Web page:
It features a drag and drop template creator, and module-based site editor, meaning that making changes to your site, or creating new pages, can be done very easily and without the help of a developer.
There’s a catch. Since the HubSpot website builder isn’t widely understood by developers, creating custom and complex templates that really make your website stand out can come with a steep learning curve. Fortunately, HubSpot knows this, so has recently opened their CMS (content management system) environment even further to provide more access to front-end code and stylesheets. There’s also a marketplace for purchasing pre-built templates (like many website platforms offer) that can also be modified.
Key Features and Benefits of the HubSpot CMS We Like
- AB testing is easy, so you can see what looks best to your customers
- Intuitive content management tools allow for easy changes and streamlined updates
- All of your metrics are available in one place so analysis and reporting can be more intuitive
- Personalization tools let you decide what your prospects and customers see based on various segmentations (and who’s visiting your website)
HubSpot has also upped their investment in hosting. That means hosting that’s focused on websites that quickly load, are secure and reliable with respect to uptime. Specifics include:
- A content distribution network (CDN): including a Web Application Accelerator that can reduce response times by a factor of 5.
- Security: HubSpot uses a secure sockets layer, and their own application firewalls to put your website in a virtual bank vault.
- Reliable Uptime: Achieved a 99.99% uptime in 2017, down for less than an hour in a year.
A couple hosting issue to be aware of are as follows:
- HubSpot is not a HIPAA compliant hosting provider, so if you are wanting to store data from medical records, or information related to patient care, for example, it’s not the platform that (yet).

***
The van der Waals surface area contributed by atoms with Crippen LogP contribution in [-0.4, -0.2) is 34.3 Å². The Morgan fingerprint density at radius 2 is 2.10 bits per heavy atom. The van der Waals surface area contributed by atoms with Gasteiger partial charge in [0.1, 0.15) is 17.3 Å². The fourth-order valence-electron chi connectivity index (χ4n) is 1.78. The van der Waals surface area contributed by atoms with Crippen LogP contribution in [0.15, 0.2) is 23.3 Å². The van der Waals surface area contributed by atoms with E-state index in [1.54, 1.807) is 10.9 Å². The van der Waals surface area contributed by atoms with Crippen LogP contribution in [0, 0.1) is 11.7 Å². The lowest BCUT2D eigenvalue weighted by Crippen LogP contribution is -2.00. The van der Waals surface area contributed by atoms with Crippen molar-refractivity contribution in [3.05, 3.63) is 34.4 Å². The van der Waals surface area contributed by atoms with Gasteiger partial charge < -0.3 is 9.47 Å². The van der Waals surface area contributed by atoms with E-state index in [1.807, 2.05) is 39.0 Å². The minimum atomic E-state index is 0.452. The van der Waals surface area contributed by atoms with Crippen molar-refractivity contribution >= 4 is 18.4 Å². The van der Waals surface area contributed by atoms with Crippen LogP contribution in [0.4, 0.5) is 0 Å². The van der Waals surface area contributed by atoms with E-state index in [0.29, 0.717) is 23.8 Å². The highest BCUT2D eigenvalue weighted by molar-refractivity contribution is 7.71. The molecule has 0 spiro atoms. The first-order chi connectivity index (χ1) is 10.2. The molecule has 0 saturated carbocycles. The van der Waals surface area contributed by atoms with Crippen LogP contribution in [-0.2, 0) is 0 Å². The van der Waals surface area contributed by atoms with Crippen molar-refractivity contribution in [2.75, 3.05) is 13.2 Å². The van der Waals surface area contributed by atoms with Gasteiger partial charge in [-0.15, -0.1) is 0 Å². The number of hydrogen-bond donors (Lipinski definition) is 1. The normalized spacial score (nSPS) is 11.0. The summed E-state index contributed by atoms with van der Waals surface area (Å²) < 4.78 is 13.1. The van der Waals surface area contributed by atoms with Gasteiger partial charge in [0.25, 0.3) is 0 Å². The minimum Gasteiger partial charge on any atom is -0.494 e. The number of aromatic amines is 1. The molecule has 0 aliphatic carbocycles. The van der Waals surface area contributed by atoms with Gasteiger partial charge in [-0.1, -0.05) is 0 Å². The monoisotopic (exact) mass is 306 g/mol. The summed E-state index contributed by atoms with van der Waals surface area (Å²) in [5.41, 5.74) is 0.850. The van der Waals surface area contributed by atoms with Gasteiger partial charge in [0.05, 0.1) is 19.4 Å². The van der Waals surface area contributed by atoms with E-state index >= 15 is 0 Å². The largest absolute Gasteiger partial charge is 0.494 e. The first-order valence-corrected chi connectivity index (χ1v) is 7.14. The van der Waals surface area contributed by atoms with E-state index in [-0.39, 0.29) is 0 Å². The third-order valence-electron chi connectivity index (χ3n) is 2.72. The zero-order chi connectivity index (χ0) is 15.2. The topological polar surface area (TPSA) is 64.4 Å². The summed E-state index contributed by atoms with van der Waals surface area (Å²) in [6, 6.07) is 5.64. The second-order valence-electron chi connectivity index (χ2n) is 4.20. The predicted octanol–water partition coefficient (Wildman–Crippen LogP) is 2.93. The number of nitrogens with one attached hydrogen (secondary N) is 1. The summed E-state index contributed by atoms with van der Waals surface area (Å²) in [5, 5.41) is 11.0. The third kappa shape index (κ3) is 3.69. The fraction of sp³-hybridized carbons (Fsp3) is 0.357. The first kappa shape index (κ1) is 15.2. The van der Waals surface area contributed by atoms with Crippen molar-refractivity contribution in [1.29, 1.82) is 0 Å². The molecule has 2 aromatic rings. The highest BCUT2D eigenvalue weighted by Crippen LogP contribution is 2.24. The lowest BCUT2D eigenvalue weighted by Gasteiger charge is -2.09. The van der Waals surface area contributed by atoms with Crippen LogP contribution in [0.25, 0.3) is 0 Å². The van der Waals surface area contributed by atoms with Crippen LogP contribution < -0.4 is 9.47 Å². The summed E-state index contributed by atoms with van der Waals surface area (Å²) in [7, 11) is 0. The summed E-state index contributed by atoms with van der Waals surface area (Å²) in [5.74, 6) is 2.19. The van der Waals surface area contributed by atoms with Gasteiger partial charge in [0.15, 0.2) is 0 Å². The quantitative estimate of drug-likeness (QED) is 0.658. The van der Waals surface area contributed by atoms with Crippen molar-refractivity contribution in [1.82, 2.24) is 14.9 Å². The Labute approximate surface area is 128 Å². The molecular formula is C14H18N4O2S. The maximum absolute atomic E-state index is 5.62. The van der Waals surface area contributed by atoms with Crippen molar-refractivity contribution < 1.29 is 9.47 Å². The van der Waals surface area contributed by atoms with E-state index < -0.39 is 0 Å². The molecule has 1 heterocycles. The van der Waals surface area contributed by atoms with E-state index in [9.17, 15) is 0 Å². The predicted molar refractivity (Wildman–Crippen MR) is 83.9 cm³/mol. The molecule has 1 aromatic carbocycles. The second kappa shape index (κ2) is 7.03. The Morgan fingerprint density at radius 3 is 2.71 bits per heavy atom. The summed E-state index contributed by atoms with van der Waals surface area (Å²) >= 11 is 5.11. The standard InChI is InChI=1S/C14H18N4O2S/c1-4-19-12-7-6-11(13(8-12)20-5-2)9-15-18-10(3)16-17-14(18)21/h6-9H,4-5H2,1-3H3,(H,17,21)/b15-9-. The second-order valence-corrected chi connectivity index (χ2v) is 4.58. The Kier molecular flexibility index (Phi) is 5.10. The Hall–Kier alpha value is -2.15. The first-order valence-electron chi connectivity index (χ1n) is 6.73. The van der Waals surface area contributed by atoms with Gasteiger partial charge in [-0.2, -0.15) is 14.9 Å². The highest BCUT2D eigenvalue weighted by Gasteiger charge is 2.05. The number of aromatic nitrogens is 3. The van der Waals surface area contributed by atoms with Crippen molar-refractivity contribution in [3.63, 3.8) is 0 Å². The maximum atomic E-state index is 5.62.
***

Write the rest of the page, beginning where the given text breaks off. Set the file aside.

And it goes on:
- HubSpot is not built as a native ecommerce solution, so storing sensitive contact information, like credit card numbers, isn’t how it’s commonly used. Fortunately, it’s not extremely difficult to host the ecommerce side of a website elsewhere. In fact, HubSpot has recently introduced a native integration with Shopify to remedy this issue.
When it comes to support, HubSpot support teams work around the clock, and consistently reply to emails within one working day. HubSpot support doesn’t just keep your site running, they follow their own best practices to power the “delight” stage of marketing and demonstrate Relentless Helpfulness.
Migration to HubSpot
Moving an existing website (from WordPress for example) can be straight-forward, depending on your site. A HubSpot CMS subscription (website platform access and hosting starts at $300/month). The best part: HubSpot does all the migration for you at no extra charge (up to 60 pages) to help make the transition seamless.
- They’ve moved 50+ websites over 1000 pages
- Moved over 3000 full sites including over 12000 different customers’ blogs/landing pages
- The average migration takes only 2 weeks and is done in a staging area
There will be work on your end as well, especially if you’re migrating thousands of pages, but HubSpot’s tools for this help makes it easier. Unlike issues related to WordPress plugins and version security, you’ll never have to worry about site breaking updates, or falling behind on new features. HubSpot’s platform is constantly evolving.
HubSpot’s largest competitor is WordPress, and statistically most of you reading this have your site built on WordPress. One of the biggest concerns most companies face is that they will dump resources into switching, and will find that their original solution was a better fit. In this section we’ll be going through individual website features to compare the two platforms and provide insight into what may be the best fit for your company.